BEFORE YOU PLAYYes. Just like a race car you can't expect to win an Indianapolis 500 without the right fuel in your tank. Unfortunately, everyday hockey players around the world run out of gas in the middle of a game and struggle just to finish simply because they forgot to re-fuel before they played.
Two hours before a game or practice you should have a small pre-game snack.
Complex Carbohydrates that will digest slowly and provide long term energy like bagels, muffins, toast, cereal as well as fruits like bananas and oranges. Sports nutrition products can also be an excellent source of energy and can be part of your pre-game snack. These products are designed to give you the right balance of nutrients as well as digest properly for athletes."
You should try to avoid foods that either upset your stomach or may give you short term energy. Things that upset your stomach include milk and spicy foods. Chocolate bars, candy may give you a short term energy boost but tend to cause a real energy drain within a short time and actually hurt your performance more than help it.
Yes. Even a small loss of 2% body fluid from sweating during a game can have a significant impact on your performance. They key is to drink approximately 14 20 ounces (or 400 - 600 mls) of fluid before you play to give yourself some insurance against dehydration during the game.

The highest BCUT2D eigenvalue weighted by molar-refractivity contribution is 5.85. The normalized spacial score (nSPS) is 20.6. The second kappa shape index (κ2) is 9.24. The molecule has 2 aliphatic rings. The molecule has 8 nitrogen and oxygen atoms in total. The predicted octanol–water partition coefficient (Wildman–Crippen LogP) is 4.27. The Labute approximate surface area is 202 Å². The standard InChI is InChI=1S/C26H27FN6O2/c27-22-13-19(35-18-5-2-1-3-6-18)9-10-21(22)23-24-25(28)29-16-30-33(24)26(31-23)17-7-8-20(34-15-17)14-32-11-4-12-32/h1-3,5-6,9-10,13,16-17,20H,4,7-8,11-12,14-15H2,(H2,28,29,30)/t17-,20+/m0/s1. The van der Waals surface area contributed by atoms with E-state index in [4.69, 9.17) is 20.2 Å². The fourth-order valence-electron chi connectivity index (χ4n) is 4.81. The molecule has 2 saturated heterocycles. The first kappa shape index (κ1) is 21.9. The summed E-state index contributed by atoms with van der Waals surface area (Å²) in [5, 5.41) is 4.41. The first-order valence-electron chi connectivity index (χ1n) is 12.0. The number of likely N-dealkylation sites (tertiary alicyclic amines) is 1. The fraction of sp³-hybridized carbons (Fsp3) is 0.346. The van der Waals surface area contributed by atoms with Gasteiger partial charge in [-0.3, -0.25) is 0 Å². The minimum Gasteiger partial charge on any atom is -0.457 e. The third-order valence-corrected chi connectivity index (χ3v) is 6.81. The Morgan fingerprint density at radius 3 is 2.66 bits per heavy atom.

You should start your pre-game hydration routine two hours prior to the start of your game or practice. Over the course of first hour you should try to consume 14 20 ounces (or 400 600 mls) of fluids such as sports beverages, fruit juices and water. You should stop consuming fluids in the immediate hour before you play. DO NOT DRINK A LOT OF FLUIDS IN THE HOUR IMMEDIATELY BEFORE YOU PLAY. The problem with drinking extra in the last hour is that your kidneys will be stimulated and your urine production will be increased. This will make you go to the bathroom a lot and can actually de-hydrate you.
As part of your pre-game hydration routine, you should try to have a glass of fruit juice or a sports beverage approximately two hours before you play. Although there is nothing wrong with drinking water, fluids like sports beverages and fruit juices, which contain a small percentage of carbohydrates, have been shown to help accelerate the absorption of fluids into your system and help prevent dehydration.
You should try to avoid fluids like soda pop (can cause intestinal cramping), coffee and alcohol. These fluids also tend to increase your urine production. This will cause you to go to the bathroom more and can lead to dehydration.
I have a couple of additional tips: